The Department of Labor today announced proposed rules that would make it easier for participants in defined contribution plans and IRAs to get individual investment advice.
Under the proposals, implementing key provisions in the Pension Protection Act of 2006, advice arrangements in participant-directed DC plans would be OK if offered through computer models independently certified to be unbiased, or if compensation of the adviser providing one-on-one consultation doesnt vary depending on the investments selected, said Bradford P. Campbell, assistant secretary for the Employee Benefits Security Administration, during a teleconference.
The proposals also clarify the ground rules for offering follow-up advice to participants who want additional options beyond computer model offerings.
To qualify as an eligible investment advice arrangement under the proposed rules, Mr. Campbell said that advice had to rely on generally accepted investment theories and take into account a participants retirement age, risk tolerance and investment preferences.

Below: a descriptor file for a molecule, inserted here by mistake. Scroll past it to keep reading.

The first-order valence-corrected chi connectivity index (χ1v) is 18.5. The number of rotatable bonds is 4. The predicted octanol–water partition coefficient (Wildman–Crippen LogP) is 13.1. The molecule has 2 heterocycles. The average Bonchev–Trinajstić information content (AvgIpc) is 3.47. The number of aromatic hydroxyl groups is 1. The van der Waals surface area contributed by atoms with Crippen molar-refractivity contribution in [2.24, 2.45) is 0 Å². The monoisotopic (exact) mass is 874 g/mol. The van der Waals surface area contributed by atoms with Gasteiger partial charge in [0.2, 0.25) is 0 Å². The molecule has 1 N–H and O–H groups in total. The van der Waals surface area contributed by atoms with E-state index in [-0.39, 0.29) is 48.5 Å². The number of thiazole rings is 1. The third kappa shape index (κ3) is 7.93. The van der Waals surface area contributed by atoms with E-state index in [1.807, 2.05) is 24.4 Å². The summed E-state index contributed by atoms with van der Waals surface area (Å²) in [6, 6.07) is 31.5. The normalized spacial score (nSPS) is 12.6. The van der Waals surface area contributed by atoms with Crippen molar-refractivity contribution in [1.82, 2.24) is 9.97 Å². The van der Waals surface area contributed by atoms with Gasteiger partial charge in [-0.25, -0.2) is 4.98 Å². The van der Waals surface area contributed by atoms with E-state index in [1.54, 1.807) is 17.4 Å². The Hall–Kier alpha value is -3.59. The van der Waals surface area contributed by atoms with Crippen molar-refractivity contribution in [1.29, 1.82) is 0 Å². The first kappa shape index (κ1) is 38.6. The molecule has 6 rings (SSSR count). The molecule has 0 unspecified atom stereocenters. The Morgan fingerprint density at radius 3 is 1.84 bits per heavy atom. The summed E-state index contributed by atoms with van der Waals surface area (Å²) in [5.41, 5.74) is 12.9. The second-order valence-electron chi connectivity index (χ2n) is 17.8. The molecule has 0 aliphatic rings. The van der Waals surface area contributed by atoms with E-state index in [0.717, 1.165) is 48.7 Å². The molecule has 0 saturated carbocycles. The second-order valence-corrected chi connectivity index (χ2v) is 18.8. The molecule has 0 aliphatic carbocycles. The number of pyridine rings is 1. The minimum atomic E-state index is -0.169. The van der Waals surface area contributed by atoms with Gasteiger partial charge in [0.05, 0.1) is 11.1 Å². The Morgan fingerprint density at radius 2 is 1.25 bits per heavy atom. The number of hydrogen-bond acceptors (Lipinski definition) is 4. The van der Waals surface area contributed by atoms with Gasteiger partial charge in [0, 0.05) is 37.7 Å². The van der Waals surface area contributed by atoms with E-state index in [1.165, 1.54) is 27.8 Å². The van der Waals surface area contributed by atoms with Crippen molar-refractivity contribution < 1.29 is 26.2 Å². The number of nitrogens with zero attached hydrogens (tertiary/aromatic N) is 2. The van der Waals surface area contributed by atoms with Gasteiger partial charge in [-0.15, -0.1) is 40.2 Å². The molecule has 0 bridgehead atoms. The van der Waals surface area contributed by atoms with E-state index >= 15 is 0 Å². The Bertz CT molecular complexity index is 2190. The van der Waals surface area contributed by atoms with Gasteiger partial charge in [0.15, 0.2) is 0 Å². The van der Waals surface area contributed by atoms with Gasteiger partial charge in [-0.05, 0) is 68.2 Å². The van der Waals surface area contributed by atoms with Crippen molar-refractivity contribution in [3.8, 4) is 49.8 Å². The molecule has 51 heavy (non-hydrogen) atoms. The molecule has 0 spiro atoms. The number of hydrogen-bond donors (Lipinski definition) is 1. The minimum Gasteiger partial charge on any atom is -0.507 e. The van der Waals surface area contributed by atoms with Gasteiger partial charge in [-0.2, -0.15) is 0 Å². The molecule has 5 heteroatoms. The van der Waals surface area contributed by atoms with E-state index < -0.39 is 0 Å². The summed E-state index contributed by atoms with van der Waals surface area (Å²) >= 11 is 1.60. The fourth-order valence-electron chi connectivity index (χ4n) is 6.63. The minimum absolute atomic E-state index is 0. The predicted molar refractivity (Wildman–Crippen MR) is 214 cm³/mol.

In addition, to qualify as an EIAA, the advice arrangement must be expressly approved by a plan fiduciary and be audited at least annually. The adviser also must disclose to participants all fees or compensation and keep records for at least six years.
During the teleconference, Mr. Campbell said the department estimated the proposed rules would increase worker retirement savings by $10 billion annually.
Mr. Campbell also said comments on the proposed rules, which have been posted on EBSAs website at http://www.dol.gov/ebsa, would be due Oct. 6, 45 days after the planned official publication of the proposals in the Federal Register.
He said the department planned to finish its work on the rules this year but that the final rules wouldnt take effect until next year.